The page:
Written by Hannah Kitching

The 2017 Eurovision Song Contest is quickly approaching and, undoubtedly, many of you will be looking forward to donning your Union Jack clothing, covering yourselves in glitter and travelling to Ukraine to join in the festivities. It takes place from 9-13th May in the capital, Kiev. Unless you’ve been living under a rock, you’ll know that the political situation in Ukraine is tense at the moment so here is some of the best advice that the Foreign and Commonwealth Office has to offer for staying safe and #travelaware (for more details, check out their Ukraine page online).

Make sure that all of your travel documents are up-to-date before you travel. Your passport must be valid for the duration of your trip, so whether it’s just for one night or three weeks, make sure it is valid. The same goes for travel insurance; it is better to be safe than sorry just in case you are injured abroad.

Before you go, read up on the advice of Prisoners Abroad and follow them on social media, just in case you get into any trouble abroad – according to the FCO, most trips to Kiev are trouble-free but this service provides a lot of useful advice that could prove helpful if you end up in a Kiev prison. Tensions can flare regarding homosexual public displays of affection as attitudes towards homosexuality can be less tolerant than in the UK, so just be aware of the potential discrimination that you may face if travelling as a same-sex couple; in Ukraine there is no legislation to prevent discrimination on the basis of sexual orientation. For more specific LGBT advice, check out the FCO’s guide.

  • Use taxis that clearly display the company’s name and telephone number.
  • For tourists with physical disabilities, the pavements and public transport can be difficult to navigate so be prepared for this.
  • As with every city, pickpockets operate in tourist areas so keep your valuables safe.
  • Drink bottled water which is readily available in all shops and hotels.
  • Smoking and drinking are banned in public places whilst the penalties for taking drugs are severe so it is best to avoid all of this where possible.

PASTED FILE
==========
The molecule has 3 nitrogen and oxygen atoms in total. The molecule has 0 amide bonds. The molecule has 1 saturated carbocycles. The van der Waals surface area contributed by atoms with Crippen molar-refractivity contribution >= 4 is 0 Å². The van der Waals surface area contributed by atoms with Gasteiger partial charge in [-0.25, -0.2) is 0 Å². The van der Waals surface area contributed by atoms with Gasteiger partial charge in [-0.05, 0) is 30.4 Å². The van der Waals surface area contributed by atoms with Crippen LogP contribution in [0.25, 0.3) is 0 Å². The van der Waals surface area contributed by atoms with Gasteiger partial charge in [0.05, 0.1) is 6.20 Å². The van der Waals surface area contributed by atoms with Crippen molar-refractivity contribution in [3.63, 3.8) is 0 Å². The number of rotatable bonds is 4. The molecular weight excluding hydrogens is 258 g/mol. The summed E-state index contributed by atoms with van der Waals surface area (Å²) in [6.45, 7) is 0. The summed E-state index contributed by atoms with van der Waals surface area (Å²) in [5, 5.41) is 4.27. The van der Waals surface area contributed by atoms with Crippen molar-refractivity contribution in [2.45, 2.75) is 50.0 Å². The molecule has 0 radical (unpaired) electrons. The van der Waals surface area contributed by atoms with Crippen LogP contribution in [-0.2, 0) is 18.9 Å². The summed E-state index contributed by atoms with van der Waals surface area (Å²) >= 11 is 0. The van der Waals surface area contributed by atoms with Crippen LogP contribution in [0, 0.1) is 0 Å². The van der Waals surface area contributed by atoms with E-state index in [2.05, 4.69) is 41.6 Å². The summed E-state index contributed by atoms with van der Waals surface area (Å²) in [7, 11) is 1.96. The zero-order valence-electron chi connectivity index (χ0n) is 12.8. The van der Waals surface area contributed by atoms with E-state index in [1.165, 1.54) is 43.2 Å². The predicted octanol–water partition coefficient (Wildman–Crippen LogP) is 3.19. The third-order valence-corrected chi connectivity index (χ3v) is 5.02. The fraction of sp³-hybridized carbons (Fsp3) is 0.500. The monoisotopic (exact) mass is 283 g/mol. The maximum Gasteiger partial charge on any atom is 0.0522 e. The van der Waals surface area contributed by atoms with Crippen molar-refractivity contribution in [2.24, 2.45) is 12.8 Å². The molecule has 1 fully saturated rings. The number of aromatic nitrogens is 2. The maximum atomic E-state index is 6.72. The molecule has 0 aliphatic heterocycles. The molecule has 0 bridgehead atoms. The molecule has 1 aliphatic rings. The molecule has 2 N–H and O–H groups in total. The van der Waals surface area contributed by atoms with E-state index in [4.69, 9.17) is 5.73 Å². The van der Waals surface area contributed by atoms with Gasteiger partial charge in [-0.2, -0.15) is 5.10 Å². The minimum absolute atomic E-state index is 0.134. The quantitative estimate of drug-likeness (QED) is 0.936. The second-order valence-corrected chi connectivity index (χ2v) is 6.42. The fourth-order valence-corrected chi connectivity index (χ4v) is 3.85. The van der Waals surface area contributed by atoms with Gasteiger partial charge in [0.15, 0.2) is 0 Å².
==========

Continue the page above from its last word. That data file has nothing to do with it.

If you’re planning on making the most of being abroad and travelling around before/after the event, just be aware that the FCO advises against all travel to Donetsk oblast, Luhansk oblast and Crimea due the political climate. If British nationals travel to these destinations, the FCO cannot offer consular services as the Ukrainian authorities currently do not have control of these areas.

The Eurovision Song Contest is to be held in the International Exhibition Centre in Kiev which is approximately 30 mins from the city centre and easily accessible by the Metro system (5 mins walk from the Livoberezhna Metro Station). The Eurovision Village, with live performances and special events, is open to everyone on Khreschatyk Street in Kiev for you to make the most of your time there.

Remember, if you do need any help or advice whilst in Kiev, the best source of information is the British Embassy which can be found at: 9, Desyatynna St, 01901, Kiev (+38 044 490 3660). The contact numbers for the Ukrainian emergency services are as follows:

  • 101 – Fire
  • 102 – Police
  • 103 – Ambulance

For more information and to keep up-to-date with all the goings on in Ukraine in the run up to this hotly anticipated all-singing-all-dancing event, check out the FCO’s Twitter and Facebook pages. Get waving those flags!